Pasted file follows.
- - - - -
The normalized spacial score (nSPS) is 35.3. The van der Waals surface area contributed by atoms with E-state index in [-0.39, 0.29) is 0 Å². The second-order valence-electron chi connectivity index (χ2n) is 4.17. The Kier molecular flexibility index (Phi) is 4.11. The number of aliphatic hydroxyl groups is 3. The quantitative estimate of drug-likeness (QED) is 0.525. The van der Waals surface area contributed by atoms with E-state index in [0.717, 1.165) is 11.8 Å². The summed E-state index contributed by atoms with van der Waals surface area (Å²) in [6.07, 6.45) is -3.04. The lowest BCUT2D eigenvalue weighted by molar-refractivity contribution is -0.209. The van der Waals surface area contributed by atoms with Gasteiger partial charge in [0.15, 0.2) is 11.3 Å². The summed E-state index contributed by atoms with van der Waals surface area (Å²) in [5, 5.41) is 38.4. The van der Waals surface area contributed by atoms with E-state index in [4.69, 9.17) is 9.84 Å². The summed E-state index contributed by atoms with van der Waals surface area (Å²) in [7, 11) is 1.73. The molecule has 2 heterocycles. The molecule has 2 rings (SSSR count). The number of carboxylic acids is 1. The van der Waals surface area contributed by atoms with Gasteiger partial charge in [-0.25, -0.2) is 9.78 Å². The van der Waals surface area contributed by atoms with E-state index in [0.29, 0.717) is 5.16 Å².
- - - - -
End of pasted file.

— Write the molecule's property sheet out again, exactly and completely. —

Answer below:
The normalized spacial score (nSPS) is 35.3. The van der Waals surface area contributed by atoms with E-state index in [-0.39, 0.29) is 0 Å². The second-order valence-electron chi connectivity index (χ2n) is 4.17. The Kier molecular flexibility index (Phi) is 4.11. The number of aliphatic hydroxyl groups is 3. The quantitative estimate of drug-likeness (QED) is 0.525. The van der Waals surface area contributed by atoms with E-state index in [0.717, 1.165) is 11.8 Å². The summed E-state index contributed by atoms with van der Waals surface area (Å²) in [6.07, 6.45) is -3.04. The lowest BCUT2D eigenvalue weighted by molar-refractivity contribution is -0.209. The van der Waals surface area contributed by atoms with Gasteiger partial charge in [0.15, 0.2) is 11.3 Å². The summed E-state index contributed by atoms with van der Waals surface area (Å²) in [5, 5.41) is 38.4. The van der Waals surface area contributed by atoms with E-state index in [4.69, 9.17) is 9.84 Å². The summed E-state index contributed by atoms with van der Waals surface area (Å²) in [7, 11) is 1.73. The molecule has 2 heterocycles. The molecule has 2 rings (SSSR count). The number of carboxylic acids is 1. The van der Waals surface area contributed by atoms with Gasteiger partial charge in [-0.25, -0.2) is 9.78 Å². The van der Waals surface area contributed by atoms with E-state index in [0.29, 0.717) is 5.16 Å².